Survey of Tropical Cyclone Climate Variables from 1974-2017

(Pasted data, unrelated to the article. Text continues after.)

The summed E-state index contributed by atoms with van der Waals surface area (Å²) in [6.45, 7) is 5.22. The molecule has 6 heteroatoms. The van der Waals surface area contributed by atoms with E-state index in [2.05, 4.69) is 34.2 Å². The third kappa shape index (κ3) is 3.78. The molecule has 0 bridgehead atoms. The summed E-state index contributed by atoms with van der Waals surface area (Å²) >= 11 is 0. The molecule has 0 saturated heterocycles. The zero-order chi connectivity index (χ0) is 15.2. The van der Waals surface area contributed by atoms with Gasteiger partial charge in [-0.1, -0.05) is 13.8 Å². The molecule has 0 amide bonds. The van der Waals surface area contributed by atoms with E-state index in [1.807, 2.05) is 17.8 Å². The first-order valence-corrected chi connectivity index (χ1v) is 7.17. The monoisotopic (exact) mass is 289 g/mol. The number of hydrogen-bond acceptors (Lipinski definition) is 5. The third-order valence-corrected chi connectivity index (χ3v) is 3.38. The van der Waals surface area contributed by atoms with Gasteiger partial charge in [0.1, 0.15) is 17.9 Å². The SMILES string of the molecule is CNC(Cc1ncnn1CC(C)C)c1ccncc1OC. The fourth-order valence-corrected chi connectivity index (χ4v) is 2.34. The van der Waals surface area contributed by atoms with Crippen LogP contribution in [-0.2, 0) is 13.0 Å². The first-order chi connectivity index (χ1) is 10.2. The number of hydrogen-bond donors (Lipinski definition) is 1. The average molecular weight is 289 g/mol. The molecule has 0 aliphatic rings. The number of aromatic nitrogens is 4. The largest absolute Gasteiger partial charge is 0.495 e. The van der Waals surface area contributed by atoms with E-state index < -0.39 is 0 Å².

Five North Atlantic Basin (NAB) Tropical Cyclones (TCs) from 1974-2017 are chosen to illuminate differences in climate variables and determine potential effects on them from climate change. Each TC in the chosen set occurred in the months of August, September, and October (ASO), attained at least Category 1 maximum sustained winds, and made landfall as a TC. Hurricane Carmen in 1974, Hurricane Gilbert in 1988, Hurricane Katrina and Hurricane Rita in 2005, and Hurricane Harvey in 2017 are compared at three latitude/longitude points in the Atlantic, the Caribbean, and close to landfall, via monthly mean values of latent heat flux, skin temperatures, omega winds, geopotential heights, specific humidity, relative humidity, precipitation totals and anomalies, and vorticity over each hurricane with respect to time. The climatological base period for these data varies, but is mainly sourced from the NCEP/NCAR Reanalysis dataset, with a base period of 1948 to the present. We observe apparent increases in Sea Surface Temperatures (SSTs) and skin temperatures, fewer negative anomalies in the Accumulated Cyclone Energy (ACE) with time since 1974, a rise in 700 mb geopotential heights, and changes in distribution of relative humidity percentages, specific humidities, precipitation anomalies, skin temperatures, latent heat flux, and vorticity per month, and along the three points of interest.